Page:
Rebecca: How long do you usually hold an investment?

Zack: Our typical hold period is five to seven years. Given Battery’s long track record in investing in the market, we have flexibility in terms of the hold period. We think about our investments individually and consider what’s best for a particular market. Our bias is to hold longer to grow the business, particularly in markets where there’s strong, long-term demand.

Rebecca: What’s most exciting to you right now about this sector, whether it’s specific to industrial tech or life sciences tools? What’s next that gets you up in the morning?

Zack: It’s an interesting time to be in the market. There’s a lot going on. Over the past two to three years, the pandemic and other world events have uncovered supply-chain issues, for example. What I get excited about is thinking about how our companies are creating the enabling technology to tackle some of the challenges I mentioned earlier.

We were peripherally involved in some really exciting themes around climate research, drug development, food supply chains, robotics, and other markets that are changing the way that products are made and ways in which people consume goods. These companies are different from the high-profile consumer brands that people would recognize, but from my perspective, the work is still very relevant and integral to our daily lives.

Rebecca: Companies that are a little under-the-radar, but still super important.

Zack: That’s exactly right.

Rebecca: That’s exciting. Thank you for taking the time to share your outlook. Congrats on the promotion and congrats on the expansion of the practice.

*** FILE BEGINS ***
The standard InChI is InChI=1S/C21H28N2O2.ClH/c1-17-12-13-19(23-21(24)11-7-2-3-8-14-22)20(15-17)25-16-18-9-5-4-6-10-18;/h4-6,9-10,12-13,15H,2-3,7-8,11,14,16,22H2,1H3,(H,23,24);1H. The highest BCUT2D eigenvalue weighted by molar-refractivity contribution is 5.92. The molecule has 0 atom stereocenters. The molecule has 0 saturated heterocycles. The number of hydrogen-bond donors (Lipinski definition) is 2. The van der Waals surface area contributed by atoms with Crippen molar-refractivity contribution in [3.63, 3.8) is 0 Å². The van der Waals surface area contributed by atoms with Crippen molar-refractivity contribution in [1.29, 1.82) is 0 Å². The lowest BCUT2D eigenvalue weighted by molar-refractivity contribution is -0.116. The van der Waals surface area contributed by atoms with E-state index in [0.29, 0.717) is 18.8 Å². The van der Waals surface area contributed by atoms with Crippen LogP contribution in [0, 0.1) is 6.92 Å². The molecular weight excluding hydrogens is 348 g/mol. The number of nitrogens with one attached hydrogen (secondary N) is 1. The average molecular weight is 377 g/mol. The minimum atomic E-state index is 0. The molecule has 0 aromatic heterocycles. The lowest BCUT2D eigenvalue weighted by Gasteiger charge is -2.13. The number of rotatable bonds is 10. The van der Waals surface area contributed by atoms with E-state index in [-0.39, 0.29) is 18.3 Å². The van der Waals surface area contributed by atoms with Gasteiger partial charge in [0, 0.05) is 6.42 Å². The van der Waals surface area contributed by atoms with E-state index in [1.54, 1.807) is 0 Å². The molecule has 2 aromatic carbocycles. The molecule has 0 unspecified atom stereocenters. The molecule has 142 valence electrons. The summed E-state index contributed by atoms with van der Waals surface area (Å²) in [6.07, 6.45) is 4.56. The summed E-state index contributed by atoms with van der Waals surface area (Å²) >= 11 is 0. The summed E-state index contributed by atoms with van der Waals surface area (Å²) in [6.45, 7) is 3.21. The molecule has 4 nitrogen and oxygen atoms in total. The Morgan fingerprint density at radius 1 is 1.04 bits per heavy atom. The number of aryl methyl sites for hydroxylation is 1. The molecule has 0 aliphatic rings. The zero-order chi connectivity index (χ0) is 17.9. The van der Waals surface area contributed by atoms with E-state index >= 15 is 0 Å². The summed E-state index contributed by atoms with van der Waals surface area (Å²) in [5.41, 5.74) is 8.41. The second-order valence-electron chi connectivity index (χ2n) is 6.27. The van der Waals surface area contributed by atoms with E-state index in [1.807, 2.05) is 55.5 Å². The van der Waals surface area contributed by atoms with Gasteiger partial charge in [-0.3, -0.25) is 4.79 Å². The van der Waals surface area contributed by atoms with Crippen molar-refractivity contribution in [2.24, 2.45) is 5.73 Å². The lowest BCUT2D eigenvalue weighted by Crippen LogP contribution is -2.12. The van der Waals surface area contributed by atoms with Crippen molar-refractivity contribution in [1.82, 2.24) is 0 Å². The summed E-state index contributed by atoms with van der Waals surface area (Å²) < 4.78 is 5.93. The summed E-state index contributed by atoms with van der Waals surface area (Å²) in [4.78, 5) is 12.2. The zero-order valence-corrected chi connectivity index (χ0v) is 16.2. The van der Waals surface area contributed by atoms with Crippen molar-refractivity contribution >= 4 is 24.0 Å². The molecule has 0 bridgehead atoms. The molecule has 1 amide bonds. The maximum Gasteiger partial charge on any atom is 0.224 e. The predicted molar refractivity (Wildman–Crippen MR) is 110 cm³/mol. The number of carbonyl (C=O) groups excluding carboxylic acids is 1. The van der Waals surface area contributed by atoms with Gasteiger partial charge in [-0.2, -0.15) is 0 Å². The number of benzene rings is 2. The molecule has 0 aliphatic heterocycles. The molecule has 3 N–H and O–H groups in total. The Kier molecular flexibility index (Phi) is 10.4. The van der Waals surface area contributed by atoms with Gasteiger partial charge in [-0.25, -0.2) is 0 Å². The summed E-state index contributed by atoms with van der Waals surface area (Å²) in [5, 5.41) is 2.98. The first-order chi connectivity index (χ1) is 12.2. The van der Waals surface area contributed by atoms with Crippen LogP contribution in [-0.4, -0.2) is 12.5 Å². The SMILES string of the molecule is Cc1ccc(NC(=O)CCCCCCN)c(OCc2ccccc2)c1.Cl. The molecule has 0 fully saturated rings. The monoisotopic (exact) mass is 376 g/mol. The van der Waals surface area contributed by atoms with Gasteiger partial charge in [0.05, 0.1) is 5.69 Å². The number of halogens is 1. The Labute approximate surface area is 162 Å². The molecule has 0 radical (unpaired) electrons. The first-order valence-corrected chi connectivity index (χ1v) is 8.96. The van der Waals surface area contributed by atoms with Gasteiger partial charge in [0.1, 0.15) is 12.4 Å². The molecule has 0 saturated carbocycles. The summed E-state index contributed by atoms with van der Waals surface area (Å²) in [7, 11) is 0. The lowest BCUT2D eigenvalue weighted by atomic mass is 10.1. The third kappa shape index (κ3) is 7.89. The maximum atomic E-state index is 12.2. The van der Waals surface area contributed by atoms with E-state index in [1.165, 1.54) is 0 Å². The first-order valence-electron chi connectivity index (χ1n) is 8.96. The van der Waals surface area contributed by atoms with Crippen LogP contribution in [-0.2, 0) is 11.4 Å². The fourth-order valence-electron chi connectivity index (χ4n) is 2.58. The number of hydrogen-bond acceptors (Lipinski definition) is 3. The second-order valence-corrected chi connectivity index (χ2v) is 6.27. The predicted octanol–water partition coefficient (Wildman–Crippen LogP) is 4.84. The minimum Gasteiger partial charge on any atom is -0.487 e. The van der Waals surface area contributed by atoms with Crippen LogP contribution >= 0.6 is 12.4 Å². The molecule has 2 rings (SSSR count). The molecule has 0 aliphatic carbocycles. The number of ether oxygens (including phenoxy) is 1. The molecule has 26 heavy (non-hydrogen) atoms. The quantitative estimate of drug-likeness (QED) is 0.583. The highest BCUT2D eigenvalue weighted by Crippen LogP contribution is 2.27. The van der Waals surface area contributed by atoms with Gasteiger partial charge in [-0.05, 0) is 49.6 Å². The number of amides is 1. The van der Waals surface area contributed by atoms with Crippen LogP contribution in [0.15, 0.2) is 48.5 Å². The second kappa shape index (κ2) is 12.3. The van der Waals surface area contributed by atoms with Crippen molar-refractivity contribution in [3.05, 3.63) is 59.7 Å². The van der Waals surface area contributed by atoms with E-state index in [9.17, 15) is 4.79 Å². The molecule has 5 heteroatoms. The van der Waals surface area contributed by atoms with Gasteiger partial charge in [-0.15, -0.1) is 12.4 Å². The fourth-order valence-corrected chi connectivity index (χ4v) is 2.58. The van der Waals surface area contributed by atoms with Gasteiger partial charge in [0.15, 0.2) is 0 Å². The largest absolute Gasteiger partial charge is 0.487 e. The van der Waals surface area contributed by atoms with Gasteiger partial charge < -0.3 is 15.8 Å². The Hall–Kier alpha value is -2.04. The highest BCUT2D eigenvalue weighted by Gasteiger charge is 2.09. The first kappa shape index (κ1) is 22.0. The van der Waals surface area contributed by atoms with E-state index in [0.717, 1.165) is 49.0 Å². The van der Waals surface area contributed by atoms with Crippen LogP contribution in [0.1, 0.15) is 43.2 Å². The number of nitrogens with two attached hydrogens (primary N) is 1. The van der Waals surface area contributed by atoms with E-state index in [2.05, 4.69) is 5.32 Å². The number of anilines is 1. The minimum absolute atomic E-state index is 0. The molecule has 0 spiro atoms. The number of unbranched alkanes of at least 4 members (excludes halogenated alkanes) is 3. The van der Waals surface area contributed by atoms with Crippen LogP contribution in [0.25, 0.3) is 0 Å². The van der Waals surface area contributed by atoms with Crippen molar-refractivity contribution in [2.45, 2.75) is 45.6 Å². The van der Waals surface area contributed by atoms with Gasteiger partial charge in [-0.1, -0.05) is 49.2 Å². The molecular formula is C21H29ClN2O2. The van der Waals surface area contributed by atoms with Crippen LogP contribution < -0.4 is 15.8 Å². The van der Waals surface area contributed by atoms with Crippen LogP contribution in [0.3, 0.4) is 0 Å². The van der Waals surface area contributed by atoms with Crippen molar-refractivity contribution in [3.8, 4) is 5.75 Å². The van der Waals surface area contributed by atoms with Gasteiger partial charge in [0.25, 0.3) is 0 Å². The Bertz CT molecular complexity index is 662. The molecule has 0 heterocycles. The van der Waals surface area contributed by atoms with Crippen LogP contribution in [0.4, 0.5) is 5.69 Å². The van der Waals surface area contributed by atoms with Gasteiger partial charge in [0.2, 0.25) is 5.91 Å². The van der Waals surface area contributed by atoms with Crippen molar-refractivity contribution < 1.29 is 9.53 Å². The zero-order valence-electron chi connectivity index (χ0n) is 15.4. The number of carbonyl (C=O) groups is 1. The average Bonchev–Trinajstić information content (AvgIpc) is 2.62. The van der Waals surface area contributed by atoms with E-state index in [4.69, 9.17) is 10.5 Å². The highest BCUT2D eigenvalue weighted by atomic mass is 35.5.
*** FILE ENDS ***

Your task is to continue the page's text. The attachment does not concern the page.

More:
Zack: Thanks so much. We’re very excited about the future of this practice for Battery.

This material is provided for informational purposes, and it is not, and may not be relied on in any manner as, legal, tax or investment advice or as an offer to sell or a solicitation of an offer to buy an interest in any fund or investment vehicle managed by Battery Ventures or any other Battery entity. 

The information and data are as of the publication date unless otherwise noted.

Content obtained from third-party sources, although believed to be reliable, has not been independently verified as to its accuracy or completeness and cannot be guaranteed. Battery Ventures has no obligation to update, modify or amend the content of this post nor notify its readers in the event that any information, opinion, projection, forecast or estimate included, changes or subsequently becomes inaccurate.

The information above may contain projections or other forward-looking statements regarding future events or expectations. Predictions, opinions and other information discussed in this video are subject to change continually and without notice of any kind and may no longer be true after the date indicated. Battery Ventures assumes no duty to and does not undertake to update forward-looking statements.

*Denotes a Battery portfolio company. For a full list of all Battery investments, please click here.